« Reply #9 on: May 10, 2017, 06:19:29 PM »
I went between the reserve, guard and active duty between 1999 - 2006.  Overall, the reserves and guard was a positive experience.  Active duty was more of a mixed bag for a variety of reasons.

Important considerations:

1.  What is your current civilian career trajectory?  This is the biggest variable that could make it worth it / not worth it.  If you want to be on the track for VP / executive type roles, that will be entirely incompatible with the guard / reserves.  I was a college student in the reserves, which was perfect.  However, it would never work with my current 40-60hr / week job.
2.  Understand how the 1 weekend a month / 2 weeks / year works for your schedule.  You don't get to choose when those two weeks are.  Would this work with job and family responsibilities?
3.  The unit you decide to join will matter as much (if not more) than the job you choose.  Some units show up and do very little.  Others are very active.  The active units get to have all the fun.  I was in a more active unit that got to rappel out of helicopters, shoot LOTS of live ammo, do fun urban warfare training etc.  The downside of this is that a "weekend" can actually be 4-5 days long.  There's also expectations to attend "voluntary" extra training.  Figure out which type of unit fits your lifestyle best.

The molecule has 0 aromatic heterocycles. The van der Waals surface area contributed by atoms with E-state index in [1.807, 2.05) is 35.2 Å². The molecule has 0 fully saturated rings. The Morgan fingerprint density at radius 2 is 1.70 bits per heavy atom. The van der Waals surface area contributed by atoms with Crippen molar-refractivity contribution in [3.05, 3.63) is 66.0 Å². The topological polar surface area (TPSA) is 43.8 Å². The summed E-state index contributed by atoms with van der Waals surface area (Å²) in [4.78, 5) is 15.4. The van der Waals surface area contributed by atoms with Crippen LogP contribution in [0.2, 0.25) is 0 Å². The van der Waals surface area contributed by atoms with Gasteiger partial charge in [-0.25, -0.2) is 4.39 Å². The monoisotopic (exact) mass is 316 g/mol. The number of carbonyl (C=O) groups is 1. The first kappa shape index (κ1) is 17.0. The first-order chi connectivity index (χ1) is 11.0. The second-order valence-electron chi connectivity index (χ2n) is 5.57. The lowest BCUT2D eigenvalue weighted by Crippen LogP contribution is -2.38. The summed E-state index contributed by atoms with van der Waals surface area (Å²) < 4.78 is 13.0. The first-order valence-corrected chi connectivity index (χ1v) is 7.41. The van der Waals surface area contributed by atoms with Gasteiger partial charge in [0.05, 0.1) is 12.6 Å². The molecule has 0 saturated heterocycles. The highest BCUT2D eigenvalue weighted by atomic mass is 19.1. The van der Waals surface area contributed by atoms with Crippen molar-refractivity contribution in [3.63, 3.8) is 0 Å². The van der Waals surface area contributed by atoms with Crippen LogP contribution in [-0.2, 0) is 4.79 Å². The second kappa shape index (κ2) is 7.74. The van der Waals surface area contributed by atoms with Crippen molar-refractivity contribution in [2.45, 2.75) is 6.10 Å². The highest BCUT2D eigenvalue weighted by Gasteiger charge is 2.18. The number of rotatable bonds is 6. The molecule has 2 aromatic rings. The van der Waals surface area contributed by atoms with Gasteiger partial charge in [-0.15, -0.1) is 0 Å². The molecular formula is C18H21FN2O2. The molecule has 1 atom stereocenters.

4.  Expect to deploy multiple times during your career.  Murphy's Law says that these deployments will happen when it is least convenient for you.
5. For financial projections assume you will only do one enlistment until you actually make the decision to re-enlist.  Many who think they will (including myself) don't end up staying in for a variety of reasons.

There's a ton of good advice here.  I actually think the guard / reserve is a good idea as long as it is compatible with everything else you want to achieve in life.  I remember the money was just a couple hundred dollars / mo.  It's not enough to materially impact FIRE, unless the GI Bill is a big part of your plans.

rebel_quietude